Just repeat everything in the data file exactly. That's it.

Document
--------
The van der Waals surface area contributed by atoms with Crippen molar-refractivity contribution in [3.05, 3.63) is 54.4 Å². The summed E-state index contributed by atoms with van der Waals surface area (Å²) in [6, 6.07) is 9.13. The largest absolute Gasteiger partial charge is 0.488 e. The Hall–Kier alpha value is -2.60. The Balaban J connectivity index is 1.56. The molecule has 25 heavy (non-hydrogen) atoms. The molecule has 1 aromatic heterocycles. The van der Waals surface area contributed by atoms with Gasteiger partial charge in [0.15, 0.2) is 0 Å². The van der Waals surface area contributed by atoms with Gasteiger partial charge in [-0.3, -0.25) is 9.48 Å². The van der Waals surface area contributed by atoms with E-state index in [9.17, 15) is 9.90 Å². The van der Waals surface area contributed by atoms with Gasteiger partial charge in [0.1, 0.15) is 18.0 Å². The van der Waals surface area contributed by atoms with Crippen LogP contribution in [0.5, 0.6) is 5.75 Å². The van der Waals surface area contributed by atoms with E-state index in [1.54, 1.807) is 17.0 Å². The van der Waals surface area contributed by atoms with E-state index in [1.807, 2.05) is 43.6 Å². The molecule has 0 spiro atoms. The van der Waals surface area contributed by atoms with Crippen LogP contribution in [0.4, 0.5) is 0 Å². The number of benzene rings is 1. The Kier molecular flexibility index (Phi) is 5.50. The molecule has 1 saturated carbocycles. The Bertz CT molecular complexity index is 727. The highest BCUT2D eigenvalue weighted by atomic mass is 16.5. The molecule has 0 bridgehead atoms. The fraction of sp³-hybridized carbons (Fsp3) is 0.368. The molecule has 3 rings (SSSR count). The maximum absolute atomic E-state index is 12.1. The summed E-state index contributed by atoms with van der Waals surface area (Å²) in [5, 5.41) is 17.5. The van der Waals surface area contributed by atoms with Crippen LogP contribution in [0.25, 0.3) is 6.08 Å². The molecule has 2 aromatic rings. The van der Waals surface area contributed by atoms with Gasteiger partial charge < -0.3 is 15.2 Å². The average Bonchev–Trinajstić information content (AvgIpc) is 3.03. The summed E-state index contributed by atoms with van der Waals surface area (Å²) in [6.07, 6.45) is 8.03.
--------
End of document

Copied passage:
The van der Waals surface area contributed by atoms with Crippen molar-refractivity contribution in [3.05, 3.63) is 54.4 Å². The summed E-state index contributed by atoms with van der Waals surface area (Å²) in [6, 6.07) is 9.13. The largest absolute Gasteiger partial charge is 0.488 e. The Hall–Kier alpha value is -2.60. The Balaban J connectivity index is 1.56. The molecule has 25 heavy (non-hydrogen) atoms. The molecule has 1 aromatic heterocycles. The van der Waals surface area contributed by atoms with Gasteiger partial charge in [0.15, 0.2) is 0 Å². The van der Waals surface area contributed by atoms with Gasteiger partial charge in [-0.3, -0.25) is 9.48 Å². The van der Waals surface area contributed by atoms with E-state index in [9.17, 15) is 9.90 Å². The van der Waals surface area contributed by atoms with Gasteiger partial charge in [0.1, 0.15) is 18.0 Å². The van der Waals surface area contributed by atoms with Crippen LogP contribution in [0.5, 0.6) is 5.75 Å². The van der Waals surface area contributed by atoms with E-state index in [1.54, 1.807) is 17.0 Å². The van der Waals surface area contributed by atoms with E-state index in [1.807, 2.05) is 43.6 Å². The molecule has 0 spiro atoms. The van der Waals surface area contributed by atoms with Crippen LogP contribution in [0.4, 0.5) is 0 Å². The number of benzene rings is 1. The Kier molecular flexibility index (Phi) is 5.50. The molecule has 1 saturated carbocycles. The Bertz CT molecular complexity index is 727. The highest BCUT2D eigenvalue weighted by atomic mass is 16.5. The molecule has 0 bridgehead atoms. The fraction of sp³-hybridized carbons (Fsp3) is 0.368. The molecule has 3 rings (SSSR count). The maximum absolute atomic E-state index is 12.1. The summed E-state index contributed by atoms with van der Waals surface area (Å²) in [5, 5.41) is 17.5. The van der Waals surface area contributed by atoms with Crippen LogP contribution in [0.25, 0.3) is 6.08 Å². The molecule has 2 aromatic rings. The van der Waals surface area contributed by atoms with Gasteiger partial charge < -0.3 is 15.2 Å². The average Bonchev–Trinajstić information content (AvgIpc) is 3.03. The summed E-state index contributed by atoms with van der Waals surface area (Å²) in [6.07, 6.45) is 8.03.